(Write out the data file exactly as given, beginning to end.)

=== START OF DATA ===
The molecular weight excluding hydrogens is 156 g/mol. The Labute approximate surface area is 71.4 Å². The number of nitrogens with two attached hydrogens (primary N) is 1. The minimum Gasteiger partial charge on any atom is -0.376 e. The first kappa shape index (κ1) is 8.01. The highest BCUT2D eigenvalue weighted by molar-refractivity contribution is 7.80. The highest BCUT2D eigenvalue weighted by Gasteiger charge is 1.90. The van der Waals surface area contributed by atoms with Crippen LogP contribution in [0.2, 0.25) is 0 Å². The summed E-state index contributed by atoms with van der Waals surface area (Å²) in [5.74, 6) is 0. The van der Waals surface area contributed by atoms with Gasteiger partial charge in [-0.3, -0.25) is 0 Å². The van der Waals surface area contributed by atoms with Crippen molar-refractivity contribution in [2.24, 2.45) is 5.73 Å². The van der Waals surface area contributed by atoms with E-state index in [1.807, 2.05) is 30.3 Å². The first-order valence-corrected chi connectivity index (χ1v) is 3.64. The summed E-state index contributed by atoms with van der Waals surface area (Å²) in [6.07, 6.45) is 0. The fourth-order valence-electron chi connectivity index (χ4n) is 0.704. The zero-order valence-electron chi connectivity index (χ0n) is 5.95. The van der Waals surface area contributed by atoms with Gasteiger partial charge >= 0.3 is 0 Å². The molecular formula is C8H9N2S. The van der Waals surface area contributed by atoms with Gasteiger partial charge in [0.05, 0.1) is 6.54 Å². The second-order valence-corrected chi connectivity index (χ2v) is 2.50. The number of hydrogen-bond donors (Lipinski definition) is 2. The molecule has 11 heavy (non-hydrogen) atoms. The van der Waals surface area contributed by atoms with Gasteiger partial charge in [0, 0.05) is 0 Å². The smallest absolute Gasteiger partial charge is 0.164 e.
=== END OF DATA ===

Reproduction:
The molecular weight excluding hydrogens is 156 g/mol. The Labute approximate surface area is 71.4 Å². The number of nitrogens with two attached hydrogens (primary N) is 1. The minimum Gasteiger partial charge on any atom is -0.376 e. The first kappa shape index (κ1) is 8.01. The highest BCUT2D eigenvalue weighted by molar-refractivity contribution is 7.80. The highest BCUT2D eigenvalue weighted by Gasteiger charge is 1.90. The van der Waals surface area contributed by atoms with Crippen LogP contribution in [0.2, 0.25) is 0 Å². The summed E-state index contributed by atoms with van der Waals surface area (Å²) in [5.74, 6) is 0. The van der Waals surface area contributed by atoms with Gasteiger partial charge in [-0.3, -0.25) is 0 Å². The van der Waals surface area contributed by atoms with Crippen molar-refractivity contribution in [2.24, 2.45) is 5.73 Å². The van der Waals surface area contributed by atoms with E-state index in [1.807, 2.05) is 30.3 Å². The first-order valence-corrected chi connectivity index (χ1v) is 3.64. The summed E-state index contributed by atoms with van der Waals surface area (Å²) in [6.07, 6.45) is 0. The fourth-order valence-electron chi connectivity index (χ4n) is 0.704. The zero-order valence-electron chi connectivity index (χ0n) is 5.95. The van der Waals surface area contributed by atoms with Gasteiger partial charge >= 0.3 is 0 Å². The molecular formula is C8H9N2S. The van der Waals surface area contributed by atoms with Gasteiger partial charge in [0.05, 0.1) is 6.54 Å². The second-order valence-corrected chi connectivity index (χ2v) is 2.50. The number of hydrogen-bond donors (Lipinski definition) is 2. The molecule has 11 heavy (non-hydrogen) atoms. The van der Waals surface area contributed by atoms with Gasteiger partial charge in [0, 0.05) is 0 Å². The smallest absolute Gasteiger partial charge is 0.164 e.